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August 28, 2013

Some days ago, I got angry. Once I got past my feelings of anger and sense of righteousness, regarding how right I believed I was, based on how unfair the other person was behaving towards me, I realized something I already knew.

 My anger did not stem from how unfair I was being treated, it stemmed from my egotistical sense of entitlement. Periodically, I have to perform a self maintenance regarding my history with being angry, this self check involves double checking to see if I have picked up and I am acting out of any irrational beliefs that dictate how things are supposed to go my way. Pertaining to the situation in which I became angry, I was there to help address a problem, and I put my desire for how I wanted to be treated over the problem.
There are people who disagree with me over my stance about anger being a useless emotion, and they are entitled to their disagreement. Sure, as social beings we desire unconditional love, acceptance and recognition from others we encounter, but expecting it from everyone is simply irrational. The best method to get our emotional needs met is to establish bonds with like minded people, and practice assertiveness and forgiveness with those we feel slighted by. This is a feat that can only be accomplished from a place of not being angry.
Not being angry, does not mean I get to play the role of a door mat and deny wrong doing done to me. Not being angry means that I practice the discipline of accepting life on life’s terms, while following through with my commitments. Having experienced an angry head space for a number of years, I can say that my episodes of anger are becoming more of a rarity, and it’s becoming easier to catch myself, speak my mind and acknowledge and let go of feelings of hurt.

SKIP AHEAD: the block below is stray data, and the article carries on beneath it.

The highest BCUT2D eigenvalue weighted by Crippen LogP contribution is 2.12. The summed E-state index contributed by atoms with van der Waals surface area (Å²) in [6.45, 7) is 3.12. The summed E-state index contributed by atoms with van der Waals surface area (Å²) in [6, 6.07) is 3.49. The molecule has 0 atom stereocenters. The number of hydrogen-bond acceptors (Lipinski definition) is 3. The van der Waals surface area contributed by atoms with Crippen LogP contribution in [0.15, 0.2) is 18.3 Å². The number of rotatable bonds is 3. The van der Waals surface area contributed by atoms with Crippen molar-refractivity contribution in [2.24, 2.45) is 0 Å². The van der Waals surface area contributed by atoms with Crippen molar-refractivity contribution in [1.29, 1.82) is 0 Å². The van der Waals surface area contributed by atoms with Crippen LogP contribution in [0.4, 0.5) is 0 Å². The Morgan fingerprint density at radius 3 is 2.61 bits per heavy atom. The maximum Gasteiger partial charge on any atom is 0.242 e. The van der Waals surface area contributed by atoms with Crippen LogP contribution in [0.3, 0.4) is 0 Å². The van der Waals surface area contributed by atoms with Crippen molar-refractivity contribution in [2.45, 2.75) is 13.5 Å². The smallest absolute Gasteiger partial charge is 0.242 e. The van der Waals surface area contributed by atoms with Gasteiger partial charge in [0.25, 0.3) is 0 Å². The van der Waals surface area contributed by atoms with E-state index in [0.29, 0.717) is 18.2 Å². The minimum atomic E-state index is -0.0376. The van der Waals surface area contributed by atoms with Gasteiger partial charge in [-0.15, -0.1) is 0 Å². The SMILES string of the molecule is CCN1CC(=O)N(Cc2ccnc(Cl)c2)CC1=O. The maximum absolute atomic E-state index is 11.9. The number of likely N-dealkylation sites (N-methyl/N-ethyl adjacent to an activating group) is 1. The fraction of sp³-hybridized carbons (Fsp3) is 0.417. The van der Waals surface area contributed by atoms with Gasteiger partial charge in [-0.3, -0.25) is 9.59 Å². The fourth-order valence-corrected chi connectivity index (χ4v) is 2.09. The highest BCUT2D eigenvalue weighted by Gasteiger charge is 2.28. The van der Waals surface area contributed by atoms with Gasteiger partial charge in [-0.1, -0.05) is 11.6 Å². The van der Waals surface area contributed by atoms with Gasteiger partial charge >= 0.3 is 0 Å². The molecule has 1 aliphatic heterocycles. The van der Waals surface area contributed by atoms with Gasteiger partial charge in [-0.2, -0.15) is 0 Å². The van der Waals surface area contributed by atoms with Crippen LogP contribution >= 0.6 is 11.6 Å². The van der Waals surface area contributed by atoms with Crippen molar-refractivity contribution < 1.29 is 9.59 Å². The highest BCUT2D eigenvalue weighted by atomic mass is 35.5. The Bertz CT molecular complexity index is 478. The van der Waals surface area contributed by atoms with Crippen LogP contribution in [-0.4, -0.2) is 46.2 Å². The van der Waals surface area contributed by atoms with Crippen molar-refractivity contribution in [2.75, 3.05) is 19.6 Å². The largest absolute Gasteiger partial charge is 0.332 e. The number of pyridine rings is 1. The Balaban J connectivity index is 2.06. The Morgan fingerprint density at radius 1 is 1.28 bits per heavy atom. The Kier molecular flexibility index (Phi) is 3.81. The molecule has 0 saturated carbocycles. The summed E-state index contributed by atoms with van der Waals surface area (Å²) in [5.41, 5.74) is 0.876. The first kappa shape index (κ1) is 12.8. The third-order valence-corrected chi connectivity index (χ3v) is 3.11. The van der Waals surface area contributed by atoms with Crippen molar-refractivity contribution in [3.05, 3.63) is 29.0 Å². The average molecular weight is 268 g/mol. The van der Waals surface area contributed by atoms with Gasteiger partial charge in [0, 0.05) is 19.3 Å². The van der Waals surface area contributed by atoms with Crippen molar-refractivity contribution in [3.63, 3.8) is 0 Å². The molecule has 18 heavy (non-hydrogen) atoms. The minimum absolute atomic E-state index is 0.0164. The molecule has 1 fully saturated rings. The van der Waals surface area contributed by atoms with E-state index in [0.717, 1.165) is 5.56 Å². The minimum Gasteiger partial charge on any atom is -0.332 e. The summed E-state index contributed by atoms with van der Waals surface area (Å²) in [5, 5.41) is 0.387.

I recently revised and republished  my book, Anger Management 101: Taming the Beast Within. It is a short book with three parts, the first part discusses the psychology of anger, while the second past discusses three cognitive behavioral strategies that can be used to effectively address thoughts and feelings that lead to anger and replace these thoughts and feelings with  healthier ones that help solve problems. Finally the third part includes three worksheets, to practice each cognitive strategy discussed in the second part.
Lastly, for people who purchase the book, if you send an email request to, with the title, “request for worksheets “, I will email you free pdf versions of worksheets you can use.
Ugo is a psychotherapist and owner of Road 2 Resolutions PLLC, a professional counseling and life coaching practice.

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